We utilize lateral sled pulls in our programs throughout the year with our athletes, but we do so differently, depending on where they are in their season and what the overarching goal of their training program is at that time. For instance, in the early off-season, we utilize the lateral sled pulls but with a focus on metabolic goals to build a base or capacity for the upcoming season. We utilize different variations of workouts from low load, low recovery to pyramid schemes, and everything in between.
When we get into the middle of the off-season, we often utilize this exercise as part of a superset on a low neural day to continue to challenge capacity while it is okay for volume to be higher. As their program progresses toward later off-season, and we concentrate on impulse magnitude and duration for maximal power output, lower volume with good power output and longer rests becomes more of a focus.
When the athlete is in season, we apply this specific exercise as a bit of a warm-up to make sure we train that pattern and keep it clean, but we don’t put a ton of stress on their system with it. They are playing and traveling so much that we focus more on the compound movements for our big power outputs and consider this an auxiliary lift at this point in their programming.The biggest barrier to the mass adoption of lateral sled pulls in traditional programs is the access to turn and/or sleds as well as a long-enough runway to make it worthwhile. Click To Tweet
The biggest barrier to mass adoption of this exercise in traditional programs is the access to turf and/or sleds as well as a long-enough runway to make it worthwhile for the athlete. Particularly when athletes are on the road, finding gyms with this equipment can be tough. When you are able to find a facility that provides the opportunity to implement this exercise, however, go for it. You’ll be happy you did.
Triphasic Strength Training
This is not a specific exercise, but rather a type of training that has been found to be helpful to drive clubhead speed gains in older golfers. In adult golfers, a gain in club speed of more than 50% was seen when the subjects utilized triphasic training as opposed to traditional training (progressive load without tempo considerations). The opposite effect was actually seen in junior golfers, which is interesting to note.
In the study outlined below, a four-week phase focusing on 5- to 7-second descent followed by a four-week phase focusing on a 5- to 7-second isometric hold at the bottom of each rep flowed into a four-week conversion to power phase. Because of the increased time under tension in the first two phases, the adult and senior golfers used lower loads to achieve the results of the increased club speed than the traditional training groups. Subjectively, the individuals were much more comfortable with less load on their bodies and, as such, self-reported enjoying the program.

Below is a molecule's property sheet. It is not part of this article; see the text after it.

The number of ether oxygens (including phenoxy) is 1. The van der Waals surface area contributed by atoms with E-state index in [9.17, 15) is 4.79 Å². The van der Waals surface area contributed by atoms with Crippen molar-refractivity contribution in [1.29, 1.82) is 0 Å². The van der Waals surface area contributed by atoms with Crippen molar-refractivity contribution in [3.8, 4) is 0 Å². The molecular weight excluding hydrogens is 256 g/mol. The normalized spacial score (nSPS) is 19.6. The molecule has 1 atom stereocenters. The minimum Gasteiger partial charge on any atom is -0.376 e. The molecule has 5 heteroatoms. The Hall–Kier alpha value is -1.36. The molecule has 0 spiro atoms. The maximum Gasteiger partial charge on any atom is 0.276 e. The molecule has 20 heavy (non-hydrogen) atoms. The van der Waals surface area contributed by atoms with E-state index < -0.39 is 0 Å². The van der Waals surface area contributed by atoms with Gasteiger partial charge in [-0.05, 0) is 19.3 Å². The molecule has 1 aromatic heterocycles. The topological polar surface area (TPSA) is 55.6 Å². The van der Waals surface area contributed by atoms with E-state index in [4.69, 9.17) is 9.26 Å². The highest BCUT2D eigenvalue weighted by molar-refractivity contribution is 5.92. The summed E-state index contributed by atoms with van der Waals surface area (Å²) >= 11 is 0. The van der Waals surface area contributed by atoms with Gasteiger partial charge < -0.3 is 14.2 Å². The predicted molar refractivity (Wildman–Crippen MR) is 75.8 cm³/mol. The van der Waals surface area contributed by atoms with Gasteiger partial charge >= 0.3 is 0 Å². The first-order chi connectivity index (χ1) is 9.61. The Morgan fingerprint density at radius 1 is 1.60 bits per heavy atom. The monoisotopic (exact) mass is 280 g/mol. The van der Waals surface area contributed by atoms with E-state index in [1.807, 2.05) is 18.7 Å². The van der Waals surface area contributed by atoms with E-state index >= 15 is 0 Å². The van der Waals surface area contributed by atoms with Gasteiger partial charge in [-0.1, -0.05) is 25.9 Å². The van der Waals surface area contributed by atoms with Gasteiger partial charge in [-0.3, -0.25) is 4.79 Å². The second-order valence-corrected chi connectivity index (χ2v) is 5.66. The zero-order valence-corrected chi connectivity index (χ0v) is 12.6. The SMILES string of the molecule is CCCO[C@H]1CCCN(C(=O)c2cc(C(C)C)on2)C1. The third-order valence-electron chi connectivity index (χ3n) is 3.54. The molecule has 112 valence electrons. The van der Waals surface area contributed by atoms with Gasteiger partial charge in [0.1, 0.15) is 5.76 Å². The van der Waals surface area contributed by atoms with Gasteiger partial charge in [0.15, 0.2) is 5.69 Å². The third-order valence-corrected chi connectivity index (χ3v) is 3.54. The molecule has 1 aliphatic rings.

When using triphasic training, we have also found it productive to periodize rotational work such as medicine balls, cable/flywheel rotational exercises, and jump training. As mentioned earlier in this article with the different Iron Man variations, utilizing hop back variations during the eccentric phases to focus on storing energy and progressing to step behind or drop variations during the conversion to power phase improves impulse magnitude and decreases duration.
Video 5. Eccentric tempo work is timeless and popular for a reason. Controlling the eccentric portion of the lift offers a great foundation before advancing to maximal and rapid overload options.
There are no barriers to using this type of training like there are with some of the other exercises or VBT mentioned above. The only thing needed to utilize this type of training with your athletes is for them to be able to count to five correctly. It is simple to implement triphasic training on the road, and athletes pick up on how and why they should implement it very quickly.
Keep Pushing Our Athletes, and the Field, Farther
The golf fitness and performance industry is progressing in leaps and bounds every year, and that is nothing but great for the game and the athletes who play it. As demonstrated above, there is still a high ceiling that we can reach for to continue to push our field and our athletes even farther.As technology & research continue to make available new methods and modalities, coaches need to continue to educate ourselves on what’s worthwhile to share with our athletes. Click To Tweet
The common thread here is to utilize each of these seven exercises or strategies first with an understanding of why you would use it with an athlete and why that athlete would potentially benefit from it. Then, we need to be crystal clear as to where it fits in their program and when it would be most beneficial for them to achieve transferrable results on the golf course. Finally, as technology and research continue to push forward and make available modalities and methods that were not available before, coaches need to continue to educate ourselves on what exists and is worthwhile to share with our athletes.
The future is bright for golfers and their ability to continue to perform at levels never before thought possible. These are only seven of the many elements that will continue to become more and more mainstream over the next decade as “traditional” continues to be redefined on an almost daily basis.
1. Dorrell, H. F., Smith, M. F., & Gee, T. I. (2020). Comparison of velocity-based and traditional percentage-based loading methods on maximal strength and power adaptations. Journal of Strength and Conditioning Research, 34(1), 46.